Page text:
In Ukraine's political deadlock, rumors fly fast and furious

According to word on the street, antigovernment protesters are gay US contractors, communists are stealing statues of Lenin, and Russian stormtroopers are about to deploy.

Gleb Garanich/Reuters
Men dressed as cartoon characters play table tennis while waiting for paid photographs with tourists, in Kiev, Ukraine. As Ukraine's political deadlock continues, Kiev's streets are full of rumors about both sides of the standoff – and who is pulling their strings.

Reporting on a fast-moving civil unrest like the one here in Ukraine is never easy. There are many moving parts, which sometimes are at a standstill and sometimes advance at breakneck speed. 

Complicating the matter here on the streets of Kiev, where antigovernment demonstrations are now in their third month, are the ever-present rumors that can fuel outrage in seconds before they can be verified.

They range from the ludicrous – such as “The people on the Maidan [Kiev's occupied Independence Square] are all gay and paid $200 a day to be there by the United States” – to the worrying – “There are busloads of Russian special agents dressed in Ukrainian police officer uniforms just outside of Kiev, waiting to clear the Maidan at [Russian President Vladimir] Putin’s orders.”

My personal favorite this week: “Yulia Tymoshenko is not really in jail. She’s in Europe but has a studio set up that looks like a jail, where she has photographers take her photo.” Ms. Tymoshenko, a political rival of President Viktor Yanukovych and former prime minister, has been in jail for more than two years on charges of abuse of power and corruption.

And this one: “Communists are themselves stealing the Lenin statues to save them from being destroyed by the Maidan protestors.”

To be sure, the violence that has occurred here is no rumor. So far, at least four protestors have been killed and there are daily, verified reports of beatings of demonstrators. Just who is doing the attacking is where the speculation starts.

Earlier this week, Dmytro Bulatov, a protester being treated at a Lithuanian hospital, said that he had been abducted, beaten, and had part of his ear cut off. He blamed thugs “with a Russian accent” who beat him and demanded to know if the US was behind the protests.

And therein lies one of the biggest rumor themes here, both during these protests and the ones I witnessed during the 2004 Orange Revolution: The Russians are coming.

As a foreign correspondent covering the chaos, I try my best to verify such rumors. The trouble is, there is no way to answer many of them, particularly the accusations about Russian operatives milling about, waiting to pounce.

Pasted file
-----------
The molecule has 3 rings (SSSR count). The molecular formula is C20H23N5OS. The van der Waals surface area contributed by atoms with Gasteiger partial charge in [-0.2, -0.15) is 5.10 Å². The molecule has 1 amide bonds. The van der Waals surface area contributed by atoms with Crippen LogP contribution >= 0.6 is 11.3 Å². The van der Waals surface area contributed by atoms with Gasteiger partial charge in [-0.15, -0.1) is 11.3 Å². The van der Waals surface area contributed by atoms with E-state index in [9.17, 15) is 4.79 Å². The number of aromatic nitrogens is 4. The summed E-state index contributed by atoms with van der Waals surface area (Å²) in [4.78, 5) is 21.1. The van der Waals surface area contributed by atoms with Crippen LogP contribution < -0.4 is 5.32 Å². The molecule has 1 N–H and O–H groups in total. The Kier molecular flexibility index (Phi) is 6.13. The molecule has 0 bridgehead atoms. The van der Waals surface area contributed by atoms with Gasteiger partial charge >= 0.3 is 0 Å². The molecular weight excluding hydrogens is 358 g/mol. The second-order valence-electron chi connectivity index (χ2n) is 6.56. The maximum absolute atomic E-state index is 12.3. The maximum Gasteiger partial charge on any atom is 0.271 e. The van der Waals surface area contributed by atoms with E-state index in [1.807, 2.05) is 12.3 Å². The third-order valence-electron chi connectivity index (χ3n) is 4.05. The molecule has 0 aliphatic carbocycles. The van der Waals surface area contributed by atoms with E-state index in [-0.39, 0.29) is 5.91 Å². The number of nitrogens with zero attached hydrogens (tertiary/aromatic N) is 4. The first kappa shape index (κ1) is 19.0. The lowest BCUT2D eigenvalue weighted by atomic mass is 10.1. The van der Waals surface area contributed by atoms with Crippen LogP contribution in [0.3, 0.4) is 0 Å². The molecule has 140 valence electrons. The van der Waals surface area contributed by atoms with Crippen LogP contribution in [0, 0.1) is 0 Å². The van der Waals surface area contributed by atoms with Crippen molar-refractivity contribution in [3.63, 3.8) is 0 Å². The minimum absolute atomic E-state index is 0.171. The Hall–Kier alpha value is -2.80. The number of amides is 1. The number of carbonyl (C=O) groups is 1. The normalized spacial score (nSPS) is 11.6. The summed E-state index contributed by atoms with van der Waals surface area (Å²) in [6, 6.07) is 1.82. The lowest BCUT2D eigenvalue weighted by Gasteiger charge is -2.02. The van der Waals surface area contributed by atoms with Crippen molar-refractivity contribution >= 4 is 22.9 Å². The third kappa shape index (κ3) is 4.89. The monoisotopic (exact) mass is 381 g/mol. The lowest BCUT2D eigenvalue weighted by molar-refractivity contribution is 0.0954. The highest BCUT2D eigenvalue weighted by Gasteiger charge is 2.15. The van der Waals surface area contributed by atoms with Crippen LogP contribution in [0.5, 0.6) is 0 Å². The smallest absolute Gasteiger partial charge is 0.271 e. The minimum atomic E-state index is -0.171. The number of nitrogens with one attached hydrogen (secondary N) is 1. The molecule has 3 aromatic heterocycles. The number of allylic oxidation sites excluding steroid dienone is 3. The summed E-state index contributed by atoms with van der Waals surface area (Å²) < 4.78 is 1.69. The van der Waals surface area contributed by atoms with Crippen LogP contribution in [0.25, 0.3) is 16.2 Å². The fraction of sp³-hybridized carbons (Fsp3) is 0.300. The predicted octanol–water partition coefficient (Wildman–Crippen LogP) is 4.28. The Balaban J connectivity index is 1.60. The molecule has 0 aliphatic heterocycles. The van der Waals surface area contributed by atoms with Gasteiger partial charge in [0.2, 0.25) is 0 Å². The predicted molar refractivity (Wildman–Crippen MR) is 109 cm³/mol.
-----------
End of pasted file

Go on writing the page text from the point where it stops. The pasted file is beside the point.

As helpful as Twitter can be to a journalist as a tip sheet, it can also be a huge distraction. Every five minutes, there’s a new rumor that comes across my feed, and suddenly, I find myself Googling the source, wasting precious time that could be spent tracking down real leads in the political crisis here.

That is not to disparage the game-changing role social media has played in this protest movement. This week, accusations that former Prime Minister Mykola Azarov had an Austrian passport were rolling on Twitter feeds on Tuesday morning. By the afternoon, the Austrian Embassy in Kiev was responding to questions about the alleged passport. Azarov himself later denied on his Facebook page that he had ever even requested a European passport.  

The most frustrating rumors in Ukraine usually involved the word provokatsiya, or provocation. Everything, it seems, is a provocation.

On Thursday, when explosives went off in the protestor-occupied Trade Union building on the Maidan, wounding two protestors, some government supporters told me it was probably a provokatsiya designed by the antigovernment side to make it look like it had been planted by those supporting President Viktor Yanukovych. The provokatsiya was intended to incite those on the Maidan to take radical action against the regime.

Confusing? Yes, indeed. 

Every once in a while, the media feeds the rumor mill too. This week, Kommersant newspaper’s Ukrainian edition ran an interview with Sergei Glaziev, advisor to Russian President Vladimir Putin on Ukraine, quoting him as saying the US embassy in Kiev was training and arming protestors, and funding them at the cost of $20 million a week.

In Kiev on Friday, US Assistant Secretary of State Victoria Nuland dismissed the allegations with a chuckle, calling them “complete fantasy.”

“Mr. Glaziev would be an excellent science fiction writer,” she said in the press conference.

On the other hand, Ms. Nuland was still setting the record straight on her own recent social media scandal, which featured her in a candid telephone conversation with US Ambassador to Ukraine Geoffrey Pyatt, using an expletive. The leaked conversation, which was posted on YouTube and allegedly recorded by Russian security services, was tweeted by a Kremlin insider.

At least for this rumor, we got confirmation, if not entirely direct: “I’m not going to comment on a private diplomatic conversation, but it’s impressive tradecraft. The audio was extremely clear,” she said.

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